Living the Dream: Mark Tilly takes on Christmas as an expat, why family Skyping is hard, and leaving the country to avoid your racist relatives.
There is often a sort of tragic image that springs to mind when thinking of spending Christmas day away from the family in a country that doesn’t celebrate the occasion.
One usually thinks of some poor 50-something whale who has willingly beached himself on the coast of Thailand or Bali.
He has a cheap cocktail in one hand and a sandwich that is presumably turkey, but really could be anything, in the other.
His children are spending the day with their significant others’ families and his ex-wife is gallivanting around Europe with her new lover.
And so, excluding a 10 minute Skype call back home, five of which consists of yelling down the phone as the signal drops in and out, he spends his Christmas either alone or in the company of strangers.
Some of this imagery rings true — the roasts that are put on are never as good as Mum’s, and the Skype calls are usually a one-sided affair, with six family members huddled round the phone trying to have six conversations at once.
However, there can be some positives.
After spending a second consecutive Christmas away from home, living in Phnom Penh, those positives come to the fore in the most unexpected ways.
One of the biggest is the lack of Christmas, consumerist madness that has devoured the West.
While many of Phnom Penh’s supermarkets and malls have donned the Christmas colours, with staff forced to wear Santa hats, Christmas lights shining everywhere and big puffer coats put on display (despite it being 33 degrees), it seems positively subdued compared to back home.
No customers fighting over the last turkey in the fridge, no mothers yelling at overworked service staff over sold out wrapping paper and no children in the toy isle screaming over what they want at their flustered parents.
No one is doomed to the drudgerous march to the nearest Westfield where you spend 30 minutes trying to park, 20 minutes in a checkout queue and another 30 minutes trying to get out of said car park.
This is all the while being harangued by other shoppers on the same laborious journey, that might as well be to Mount fucking Doom, for all the hardship it invokes.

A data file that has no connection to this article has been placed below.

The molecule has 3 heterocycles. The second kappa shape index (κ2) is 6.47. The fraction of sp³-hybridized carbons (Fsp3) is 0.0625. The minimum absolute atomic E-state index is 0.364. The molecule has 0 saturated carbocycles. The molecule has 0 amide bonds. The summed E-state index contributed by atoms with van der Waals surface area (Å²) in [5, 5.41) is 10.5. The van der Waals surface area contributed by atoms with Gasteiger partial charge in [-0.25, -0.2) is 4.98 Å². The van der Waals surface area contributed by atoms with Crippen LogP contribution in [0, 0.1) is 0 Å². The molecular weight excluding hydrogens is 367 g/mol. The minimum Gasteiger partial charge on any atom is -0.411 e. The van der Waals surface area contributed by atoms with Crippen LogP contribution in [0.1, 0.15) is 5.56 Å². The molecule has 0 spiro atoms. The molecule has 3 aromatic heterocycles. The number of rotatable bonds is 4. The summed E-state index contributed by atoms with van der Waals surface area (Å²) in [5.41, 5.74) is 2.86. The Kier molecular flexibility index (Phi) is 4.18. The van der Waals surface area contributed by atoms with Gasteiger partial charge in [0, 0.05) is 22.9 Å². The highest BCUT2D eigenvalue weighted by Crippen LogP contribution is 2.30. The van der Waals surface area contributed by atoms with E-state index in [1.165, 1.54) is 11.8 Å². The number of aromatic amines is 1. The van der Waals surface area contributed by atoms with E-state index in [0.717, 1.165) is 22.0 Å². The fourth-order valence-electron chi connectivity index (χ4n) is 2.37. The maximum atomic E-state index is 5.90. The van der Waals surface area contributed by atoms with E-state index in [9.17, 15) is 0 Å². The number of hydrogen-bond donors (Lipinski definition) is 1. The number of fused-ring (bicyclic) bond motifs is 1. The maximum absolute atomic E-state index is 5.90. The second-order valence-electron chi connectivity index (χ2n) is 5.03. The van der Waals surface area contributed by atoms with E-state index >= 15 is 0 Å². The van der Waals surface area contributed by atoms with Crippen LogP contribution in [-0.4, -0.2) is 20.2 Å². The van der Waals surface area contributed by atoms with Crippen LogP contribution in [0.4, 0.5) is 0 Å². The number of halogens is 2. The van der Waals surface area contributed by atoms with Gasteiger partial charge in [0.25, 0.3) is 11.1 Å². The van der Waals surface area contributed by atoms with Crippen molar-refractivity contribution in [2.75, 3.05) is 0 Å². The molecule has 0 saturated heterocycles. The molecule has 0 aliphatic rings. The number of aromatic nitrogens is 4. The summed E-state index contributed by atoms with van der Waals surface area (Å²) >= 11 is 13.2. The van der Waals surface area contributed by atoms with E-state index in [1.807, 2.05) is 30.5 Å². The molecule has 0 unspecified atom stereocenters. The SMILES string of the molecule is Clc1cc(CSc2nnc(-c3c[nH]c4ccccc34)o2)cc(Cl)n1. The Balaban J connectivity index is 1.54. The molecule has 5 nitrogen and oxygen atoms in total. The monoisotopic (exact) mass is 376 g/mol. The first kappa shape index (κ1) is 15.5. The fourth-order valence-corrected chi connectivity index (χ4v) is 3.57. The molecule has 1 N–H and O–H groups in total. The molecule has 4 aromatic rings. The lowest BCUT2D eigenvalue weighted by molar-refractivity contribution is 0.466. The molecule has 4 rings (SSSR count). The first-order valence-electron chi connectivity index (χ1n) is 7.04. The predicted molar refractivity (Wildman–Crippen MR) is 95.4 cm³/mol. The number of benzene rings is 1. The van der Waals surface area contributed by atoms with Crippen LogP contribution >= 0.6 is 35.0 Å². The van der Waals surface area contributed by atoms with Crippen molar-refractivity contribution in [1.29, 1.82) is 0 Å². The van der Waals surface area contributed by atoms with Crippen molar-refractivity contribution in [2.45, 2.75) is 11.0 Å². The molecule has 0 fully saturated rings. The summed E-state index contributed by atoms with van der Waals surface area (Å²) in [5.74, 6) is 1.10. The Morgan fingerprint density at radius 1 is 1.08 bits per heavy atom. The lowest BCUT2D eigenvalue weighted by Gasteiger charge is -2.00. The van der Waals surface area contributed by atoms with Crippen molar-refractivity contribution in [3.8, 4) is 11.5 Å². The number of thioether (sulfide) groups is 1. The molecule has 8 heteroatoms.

There are also the benefits of being able to choose the ones you spend your Christmas day with.
No longer will you have to endure the inevitable barrage over refugees, the benefits of Donald Trump and the general moral decay of society at large by the red faced uncle on their fifth bourbon and coke at two in the afternoon.
And at the end of the day there isn’t the horrible realisation as you stumble into bed in a turkey induced coma, that you’ve spent dozens of hours preparing for this one day and now it’s over you simply have to get on with your life, pretending It didn’t involve a stupid amount of stress.
Instead you can spend the day sitting on a rooftop pool with a few close companions, drinking cocktails, wandering to a bar for a makeshift roast, and go to bed knowing you exerted very little effort on a day that for most of us involves about as much spiritual thought as a hipster nativity scene.
Cambodians for one are quite open in acknowledging they celebrate the more shallow aspects the day entails, rather than what most of us do back home and celebrate it for the exact same inane reasons, but with all the pressures included.
That said, maybe I spent too much of my early twenties working in retail, enduring the worst aspects of the western Christmas experience.
Perhaps living in a place that provides a much more muted Christmas experience for an ex retail worker is the equivalent of a war veteran playing laser tag.
While the frustrating Skype call leaves a trace of loneliness and longing for home, the roast occasionally comes out half cooked and your company of friends can become limited to the ones who chose not to or couldn’t afford the flight back home (me), Christmas abroad is a thoroughly different and therefore enriching experience.
And If that little baby, non-violent, revolutionary, middle eastern Jew was asking humanity for anything, wasn’t it to meet and experience as many people from as many places as possible in order to gain empathy and understanding for and from those around us? One would hope.